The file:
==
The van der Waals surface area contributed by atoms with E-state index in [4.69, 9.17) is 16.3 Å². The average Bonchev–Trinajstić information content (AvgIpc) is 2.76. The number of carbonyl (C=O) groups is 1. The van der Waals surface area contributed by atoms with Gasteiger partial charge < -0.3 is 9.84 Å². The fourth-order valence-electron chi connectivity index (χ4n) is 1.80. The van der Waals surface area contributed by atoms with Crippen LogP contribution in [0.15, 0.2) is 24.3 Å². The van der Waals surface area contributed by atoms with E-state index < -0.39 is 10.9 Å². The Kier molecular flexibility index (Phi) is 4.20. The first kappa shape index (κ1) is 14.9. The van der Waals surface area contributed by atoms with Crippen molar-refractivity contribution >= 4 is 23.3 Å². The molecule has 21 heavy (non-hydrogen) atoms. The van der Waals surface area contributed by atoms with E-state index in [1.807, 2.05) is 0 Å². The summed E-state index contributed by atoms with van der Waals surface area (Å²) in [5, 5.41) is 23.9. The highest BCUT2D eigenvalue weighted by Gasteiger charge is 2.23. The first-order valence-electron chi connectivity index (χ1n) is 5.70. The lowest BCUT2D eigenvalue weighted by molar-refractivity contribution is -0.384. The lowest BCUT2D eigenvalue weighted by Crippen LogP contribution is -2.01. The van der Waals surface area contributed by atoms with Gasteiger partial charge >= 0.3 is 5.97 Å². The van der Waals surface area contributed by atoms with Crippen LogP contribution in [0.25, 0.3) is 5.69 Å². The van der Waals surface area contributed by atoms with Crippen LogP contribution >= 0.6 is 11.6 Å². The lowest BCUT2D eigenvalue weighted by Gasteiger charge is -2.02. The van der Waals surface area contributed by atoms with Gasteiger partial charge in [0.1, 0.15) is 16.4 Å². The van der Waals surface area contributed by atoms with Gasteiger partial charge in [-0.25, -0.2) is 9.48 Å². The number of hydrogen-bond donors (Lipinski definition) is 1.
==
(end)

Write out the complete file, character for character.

The van der Waals surface area contributed by atoms with E-state index in [4.69, 9.17) is 16.3 Å². The average Bonchev–Trinajstić information content (AvgIpc) is 2.76. The number of carbonyl (C=O) groups is 1. The van der Waals surface area contributed by atoms with Gasteiger partial charge < -0.3 is 9.84 Å². The fourth-order valence-electron chi connectivity index (χ4n) is 1.80. The van der Waals surface area contributed by atoms with Crippen LogP contribution in [0.15, 0.2) is 24.3 Å². The van der Waals surface area contributed by atoms with E-state index < -0.39 is 10.9 Å². The Kier molecular flexibility index (Phi) is 4.20. The first kappa shape index (κ1) is 14.9. The van der Waals surface area contributed by atoms with Crippen molar-refractivity contribution >= 4 is 23.3 Å². The molecule has 21 heavy (non-hydrogen) atoms. The van der Waals surface area contributed by atoms with E-state index in [1.807, 2.05) is 0 Å². The summed E-state index contributed by atoms with van der Waals surface area (Å²) in [5, 5.41) is 23.9. The highest BCUT2D eigenvalue weighted by Gasteiger charge is 2.23. The first-order valence-electron chi connectivity index (χ1n) is 5.70. The lowest BCUT2D eigenvalue weighted by molar-refractivity contribution is -0.384. The lowest BCUT2D eigenvalue weighted by Crippen LogP contribution is -2.01. The van der Waals surface area contributed by atoms with Gasteiger partial charge >= 0.3 is 5.97 Å². The van der Waals surface area contributed by atoms with Crippen LogP contribution in [0.25, 0.3) is 5.69 Å². The van der Waals surface area contributed by atoms with Crippen LogP contribution >= 0.6 is 11.6 Å². The lowest BCUT2D eigenvalue weighted by Gasteiger charge is -2.02. The van der Waals surface area contributed by atoms with Gasteiger partial charge in [0.1, 0.15) is 16.4 Å². The van der Waals surface area contributed by atoms with Gasteiger partial charge in [-0.25, -0.2) is 9.48 Å². The number of hydrogen-bond donors (Lipinski definition) is 1.